Here's what was going on in our kitchen today:

French Toast with Kanemitsu Bakery Bread

Brunch: French toast with Molokai's Kanemitsu Bakery french bread with some Purity portugese sausage. Sorry, I didn't take pics of this.  Just something I threw together for Han since my dad brought back some of this amazing bread. I also grew up going to Molokai to camp and fish, so I had to honor this loaf :) We tried two different "recipes" to compare using evaporated milk versus condensed milk. We only used about 4 big slices of bread (day old plus air dried a bit) so we made small batches of batter:
  • One egg
  • 1/4 teaspoon of vanilla
  • 1/4 cup of evaporated milk
  • 1 teaspoon of sugar
  • dash of cinnamon
Condensed milk version used 1/8 cup of condensed milk and 1/8 cup of skim milk, no sugar or cinnamon. Liked both, but I preferred the evaporated milk version because it was not very sweet and allowed me to enjoy the toast with maple syrup.

Kabocha squash baby food

Our first kabocha squash baby food

Thanks to Champuru's blog for helping me make this for our little one (H2). I was only able to find organic kabocha at Nijiya Market, though. H2 had this for dinner with organic peas, baby bok choy (from dad's garden) and oatmeal cereal. I love making my own baby food, although we use Earth's Best cereals for the iron baby needs now.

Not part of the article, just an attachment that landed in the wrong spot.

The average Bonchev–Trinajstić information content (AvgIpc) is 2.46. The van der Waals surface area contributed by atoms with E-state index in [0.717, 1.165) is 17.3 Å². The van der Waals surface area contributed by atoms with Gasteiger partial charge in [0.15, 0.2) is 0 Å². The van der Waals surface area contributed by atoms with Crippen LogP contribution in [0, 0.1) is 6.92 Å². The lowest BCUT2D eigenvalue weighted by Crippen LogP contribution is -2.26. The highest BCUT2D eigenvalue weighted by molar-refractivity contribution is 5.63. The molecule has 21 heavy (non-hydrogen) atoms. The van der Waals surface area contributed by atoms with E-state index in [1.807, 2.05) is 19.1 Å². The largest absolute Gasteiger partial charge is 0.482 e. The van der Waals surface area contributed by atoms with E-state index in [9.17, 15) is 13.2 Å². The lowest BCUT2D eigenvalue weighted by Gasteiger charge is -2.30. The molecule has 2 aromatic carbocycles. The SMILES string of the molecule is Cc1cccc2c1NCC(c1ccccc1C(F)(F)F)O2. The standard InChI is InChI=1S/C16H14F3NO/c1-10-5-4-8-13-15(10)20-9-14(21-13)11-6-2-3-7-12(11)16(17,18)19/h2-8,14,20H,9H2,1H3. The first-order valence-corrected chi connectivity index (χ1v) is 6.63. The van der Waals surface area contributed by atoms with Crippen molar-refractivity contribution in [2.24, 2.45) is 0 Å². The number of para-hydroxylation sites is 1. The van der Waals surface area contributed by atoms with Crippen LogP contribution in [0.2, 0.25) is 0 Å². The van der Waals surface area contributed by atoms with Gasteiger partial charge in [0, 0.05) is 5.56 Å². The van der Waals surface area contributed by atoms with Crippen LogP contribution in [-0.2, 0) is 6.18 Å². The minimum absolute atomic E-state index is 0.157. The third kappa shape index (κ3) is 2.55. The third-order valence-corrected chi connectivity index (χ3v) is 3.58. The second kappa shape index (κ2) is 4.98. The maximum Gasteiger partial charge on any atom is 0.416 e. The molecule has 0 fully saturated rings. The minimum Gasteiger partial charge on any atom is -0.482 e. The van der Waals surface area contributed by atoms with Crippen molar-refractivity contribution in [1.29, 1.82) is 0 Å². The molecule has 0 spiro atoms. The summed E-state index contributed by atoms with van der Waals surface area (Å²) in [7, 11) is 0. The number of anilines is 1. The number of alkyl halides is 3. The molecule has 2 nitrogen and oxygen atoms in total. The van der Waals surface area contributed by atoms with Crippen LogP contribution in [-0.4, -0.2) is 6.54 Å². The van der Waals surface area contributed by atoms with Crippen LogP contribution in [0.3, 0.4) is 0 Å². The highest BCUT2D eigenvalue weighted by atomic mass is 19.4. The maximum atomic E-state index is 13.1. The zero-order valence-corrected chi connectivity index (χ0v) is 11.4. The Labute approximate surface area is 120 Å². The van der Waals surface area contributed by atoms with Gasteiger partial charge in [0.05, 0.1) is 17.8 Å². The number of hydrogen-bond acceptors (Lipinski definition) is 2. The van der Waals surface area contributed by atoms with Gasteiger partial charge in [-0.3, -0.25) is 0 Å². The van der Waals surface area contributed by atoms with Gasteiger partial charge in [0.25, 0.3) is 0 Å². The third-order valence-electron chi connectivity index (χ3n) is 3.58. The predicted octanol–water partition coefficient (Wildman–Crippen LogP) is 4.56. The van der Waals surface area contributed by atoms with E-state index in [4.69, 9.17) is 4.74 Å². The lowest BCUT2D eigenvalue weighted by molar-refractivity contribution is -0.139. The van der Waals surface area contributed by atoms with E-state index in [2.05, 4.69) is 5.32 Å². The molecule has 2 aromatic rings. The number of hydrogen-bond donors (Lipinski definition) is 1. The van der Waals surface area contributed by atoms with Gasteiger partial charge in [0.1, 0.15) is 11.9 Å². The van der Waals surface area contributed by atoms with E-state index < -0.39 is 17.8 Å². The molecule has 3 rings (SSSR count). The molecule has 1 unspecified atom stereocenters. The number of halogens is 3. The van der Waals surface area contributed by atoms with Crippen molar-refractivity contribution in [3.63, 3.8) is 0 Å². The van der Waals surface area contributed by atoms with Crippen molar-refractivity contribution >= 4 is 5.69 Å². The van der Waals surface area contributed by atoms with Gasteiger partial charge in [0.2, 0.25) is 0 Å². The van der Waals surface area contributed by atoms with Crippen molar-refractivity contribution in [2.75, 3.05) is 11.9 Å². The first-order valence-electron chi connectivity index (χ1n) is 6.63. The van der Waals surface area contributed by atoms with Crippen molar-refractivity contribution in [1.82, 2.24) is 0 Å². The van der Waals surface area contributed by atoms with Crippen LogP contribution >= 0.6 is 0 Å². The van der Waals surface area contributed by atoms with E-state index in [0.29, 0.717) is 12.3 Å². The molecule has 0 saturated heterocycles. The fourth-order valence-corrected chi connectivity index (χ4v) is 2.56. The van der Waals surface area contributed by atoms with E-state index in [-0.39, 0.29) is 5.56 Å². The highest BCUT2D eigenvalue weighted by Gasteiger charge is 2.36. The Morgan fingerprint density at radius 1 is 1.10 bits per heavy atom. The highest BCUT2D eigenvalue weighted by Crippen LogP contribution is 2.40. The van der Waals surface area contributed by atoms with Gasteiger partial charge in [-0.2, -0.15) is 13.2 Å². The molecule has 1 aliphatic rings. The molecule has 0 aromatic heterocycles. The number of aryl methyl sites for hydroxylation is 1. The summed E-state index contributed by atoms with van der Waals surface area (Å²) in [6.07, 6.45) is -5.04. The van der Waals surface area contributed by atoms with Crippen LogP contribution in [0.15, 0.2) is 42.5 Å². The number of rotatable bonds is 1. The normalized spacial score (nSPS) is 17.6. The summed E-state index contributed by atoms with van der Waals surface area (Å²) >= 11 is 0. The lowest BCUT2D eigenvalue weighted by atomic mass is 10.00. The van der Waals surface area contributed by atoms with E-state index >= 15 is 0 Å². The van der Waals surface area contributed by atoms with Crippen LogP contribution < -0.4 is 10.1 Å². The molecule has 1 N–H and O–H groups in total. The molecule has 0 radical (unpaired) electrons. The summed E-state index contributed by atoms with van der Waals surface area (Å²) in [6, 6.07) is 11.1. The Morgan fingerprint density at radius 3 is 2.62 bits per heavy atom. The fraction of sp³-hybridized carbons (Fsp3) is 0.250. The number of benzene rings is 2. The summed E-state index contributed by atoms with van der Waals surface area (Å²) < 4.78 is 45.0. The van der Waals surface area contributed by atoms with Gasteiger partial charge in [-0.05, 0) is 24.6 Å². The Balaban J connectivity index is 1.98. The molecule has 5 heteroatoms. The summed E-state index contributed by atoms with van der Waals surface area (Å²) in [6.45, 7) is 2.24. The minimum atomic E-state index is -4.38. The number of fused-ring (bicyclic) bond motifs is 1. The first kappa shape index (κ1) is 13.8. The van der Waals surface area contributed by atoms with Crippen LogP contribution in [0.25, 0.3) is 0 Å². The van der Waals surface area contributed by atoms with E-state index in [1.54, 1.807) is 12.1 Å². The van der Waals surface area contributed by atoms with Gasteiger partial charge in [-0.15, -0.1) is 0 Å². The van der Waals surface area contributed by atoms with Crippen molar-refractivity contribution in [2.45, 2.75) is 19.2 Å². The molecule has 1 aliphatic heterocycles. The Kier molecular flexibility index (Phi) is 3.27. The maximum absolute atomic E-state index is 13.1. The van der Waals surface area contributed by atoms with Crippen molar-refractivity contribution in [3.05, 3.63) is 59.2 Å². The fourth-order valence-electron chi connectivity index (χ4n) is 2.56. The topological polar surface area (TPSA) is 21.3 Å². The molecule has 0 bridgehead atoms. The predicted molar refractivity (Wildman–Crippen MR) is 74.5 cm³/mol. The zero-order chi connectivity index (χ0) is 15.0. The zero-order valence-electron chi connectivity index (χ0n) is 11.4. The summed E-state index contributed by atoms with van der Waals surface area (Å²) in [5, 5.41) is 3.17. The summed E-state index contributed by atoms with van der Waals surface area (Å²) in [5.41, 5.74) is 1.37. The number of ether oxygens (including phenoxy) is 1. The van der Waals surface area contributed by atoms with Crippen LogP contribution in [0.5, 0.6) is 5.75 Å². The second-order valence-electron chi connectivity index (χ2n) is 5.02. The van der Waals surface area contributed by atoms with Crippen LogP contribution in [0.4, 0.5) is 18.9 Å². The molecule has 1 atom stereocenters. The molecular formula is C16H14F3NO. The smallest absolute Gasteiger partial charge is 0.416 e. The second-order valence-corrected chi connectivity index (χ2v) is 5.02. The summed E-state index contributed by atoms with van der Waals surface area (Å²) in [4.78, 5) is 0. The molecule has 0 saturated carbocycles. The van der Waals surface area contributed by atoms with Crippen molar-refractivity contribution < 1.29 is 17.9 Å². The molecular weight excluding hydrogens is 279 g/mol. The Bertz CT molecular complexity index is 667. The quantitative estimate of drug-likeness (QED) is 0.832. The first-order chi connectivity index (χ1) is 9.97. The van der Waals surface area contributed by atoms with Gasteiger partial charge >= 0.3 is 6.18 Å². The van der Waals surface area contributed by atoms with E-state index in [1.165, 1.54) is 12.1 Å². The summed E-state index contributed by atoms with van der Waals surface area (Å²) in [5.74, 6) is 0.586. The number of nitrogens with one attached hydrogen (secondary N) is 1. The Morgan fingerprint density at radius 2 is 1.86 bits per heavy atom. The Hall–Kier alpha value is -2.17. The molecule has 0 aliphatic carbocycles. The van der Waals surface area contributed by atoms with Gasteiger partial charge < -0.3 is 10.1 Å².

For dinner: Stir-fried Turkey with Basil

Over the years, I've collected a few super easy, healthy and tasty recipes that go into my rotation... I'm picky in this area. It can't be much of a fuss and it has to still be amazing (A future blog topic!). Here's something I've recently adapted from Madhur Jaffrey's cookbook, Step by Step Cooking: Over 150 Dishes from India and the Far East, Including Thailand, Vietnam, Indonesia, and Malaysia. It's also a great use of the ground turkey that I pick up from Costco. So flavorful that a little goes a long way! Here's my version:
  • 1 onion, finely chopped
  • 4 garlic cloves, minced
  • 1 inch ginger, minced
  • 2 green or red chilies thinly sliced (seeds and membranes removed if you like it mild)
  • 1.25 lbs ground turkey
  • 1-2 cups thai basil, some chopped, some whole
  • 5-6 t. fish sauce
  • 2 t. brown sugar
Fry aromatics together, then ginger and chilies, brown turkey, add chopped basil, fish sauce and sugar. Then right before serving, throw in whole basil leaves until wilted. Ono with hot rice!

Monday, January 4, 2010

HNS Top 25 of 2009

2009 has been a mostly happy, albeit difficult year. We thank God for our family's good health and for His great love for us. That would be our #1. Here are 24 other things that have brought us joy (no particular order).
  1. Best Bread Pudding of 2009: Maple Bread Pudding sans praline
  2. Hiroshi's Eurasian Tapas: Tofu Salad
  3. Grilled Portugese Sausage at Mac 24-7
  4. Pasta Alla Norma, adapted from Marcella Hazan's Essentials of Classic Italian Cooking